IRVINE, Calif. – According to the latest Kelley Blue Book Marketing Research study (www.kbb.com), the number of new-car shoppers adjusting their spending habits due to increasing gas prices has reached a record high.
The April 2008 results revealed that 65 percent of shoppers are spending less on non-essential retail items as a result of high gas prices, compared to 42 percent just six months ago in October 2007.
Additionally, 53 percent indicated they eat out less often, 48 percent purchase fewer media entertainment items, 15 percent carpool or find alternative means of transportation and 10 percent have delayed purchasing a new home.
Furthermore, the portion of shoppers who say they will not change their spending habits due to gas prices has decreased from 43 percent in October 2007 to 22 percent in April 2008.
Many contributing economic factors have been detrimental to consumers and their shopping and purchase decisions in the last few months. During the third week of April, the price of oil jumped to nearly $120 a barrel and forecasts have speculated gas will cost an average of $4 per gallon in some parts of the country during the coming summer months.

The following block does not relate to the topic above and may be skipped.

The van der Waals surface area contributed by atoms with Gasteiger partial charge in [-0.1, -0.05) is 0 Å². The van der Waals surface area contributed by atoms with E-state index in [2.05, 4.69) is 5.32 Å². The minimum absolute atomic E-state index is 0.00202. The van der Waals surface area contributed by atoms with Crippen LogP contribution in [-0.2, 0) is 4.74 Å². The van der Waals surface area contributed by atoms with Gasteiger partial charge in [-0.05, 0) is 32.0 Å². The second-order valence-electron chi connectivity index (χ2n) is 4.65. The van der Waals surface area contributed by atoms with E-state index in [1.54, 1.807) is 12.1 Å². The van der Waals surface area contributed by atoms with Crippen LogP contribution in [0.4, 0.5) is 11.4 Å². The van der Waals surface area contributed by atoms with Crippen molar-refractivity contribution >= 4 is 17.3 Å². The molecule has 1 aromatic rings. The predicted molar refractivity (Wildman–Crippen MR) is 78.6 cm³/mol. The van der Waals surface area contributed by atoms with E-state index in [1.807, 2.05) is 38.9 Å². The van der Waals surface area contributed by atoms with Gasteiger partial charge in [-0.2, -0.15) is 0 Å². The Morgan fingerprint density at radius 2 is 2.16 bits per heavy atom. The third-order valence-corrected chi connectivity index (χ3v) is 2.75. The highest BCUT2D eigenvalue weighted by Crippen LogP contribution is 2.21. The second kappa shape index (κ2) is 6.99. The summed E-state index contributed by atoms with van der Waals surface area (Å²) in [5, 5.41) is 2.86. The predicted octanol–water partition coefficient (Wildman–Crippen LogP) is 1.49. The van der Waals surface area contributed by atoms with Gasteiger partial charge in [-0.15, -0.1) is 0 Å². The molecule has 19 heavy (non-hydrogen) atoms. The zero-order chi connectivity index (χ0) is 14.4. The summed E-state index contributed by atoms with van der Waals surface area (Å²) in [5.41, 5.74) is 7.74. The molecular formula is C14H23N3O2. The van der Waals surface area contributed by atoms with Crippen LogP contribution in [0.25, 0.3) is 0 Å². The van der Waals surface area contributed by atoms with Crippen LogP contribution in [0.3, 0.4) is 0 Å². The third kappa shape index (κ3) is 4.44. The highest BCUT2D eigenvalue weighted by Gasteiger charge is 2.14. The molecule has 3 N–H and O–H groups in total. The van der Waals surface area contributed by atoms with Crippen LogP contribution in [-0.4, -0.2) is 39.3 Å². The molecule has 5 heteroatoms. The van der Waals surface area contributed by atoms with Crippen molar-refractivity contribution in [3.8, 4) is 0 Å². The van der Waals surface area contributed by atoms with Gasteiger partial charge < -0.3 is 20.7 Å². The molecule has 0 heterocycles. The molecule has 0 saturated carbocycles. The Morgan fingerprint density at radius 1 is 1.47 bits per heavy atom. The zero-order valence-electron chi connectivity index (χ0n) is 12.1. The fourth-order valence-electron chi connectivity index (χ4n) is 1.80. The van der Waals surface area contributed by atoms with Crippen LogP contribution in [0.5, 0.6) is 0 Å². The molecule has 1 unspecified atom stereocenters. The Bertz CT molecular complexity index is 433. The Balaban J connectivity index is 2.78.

The situation is causing consumers to consider more fuel-efficient vehicles. The April 2008 Kelley Blue Book Marketing Research study showed that 47 percent of new-car shoppers would seriously consider a more fuel-efficient vehicle if gas prices increase another $0.25 or less, compared to 26 percent in October 2007.
“The effect gas prices have on consumer spending and shopping behaviors indicate how important fuel costs are to the economy,” said Jack R. Nerad, executive editorial director and executive market analyst for Kelley Blue Book and kbb.com. “Gas prices are already affecting vehicle sales in every segment, and traditional sport utility vehicles have been especially hard hit. Other industries will feel the pinch as consumers cut out life’s little luxuries like clothes, eating out and entertainment just so they can pay the fuel bills.”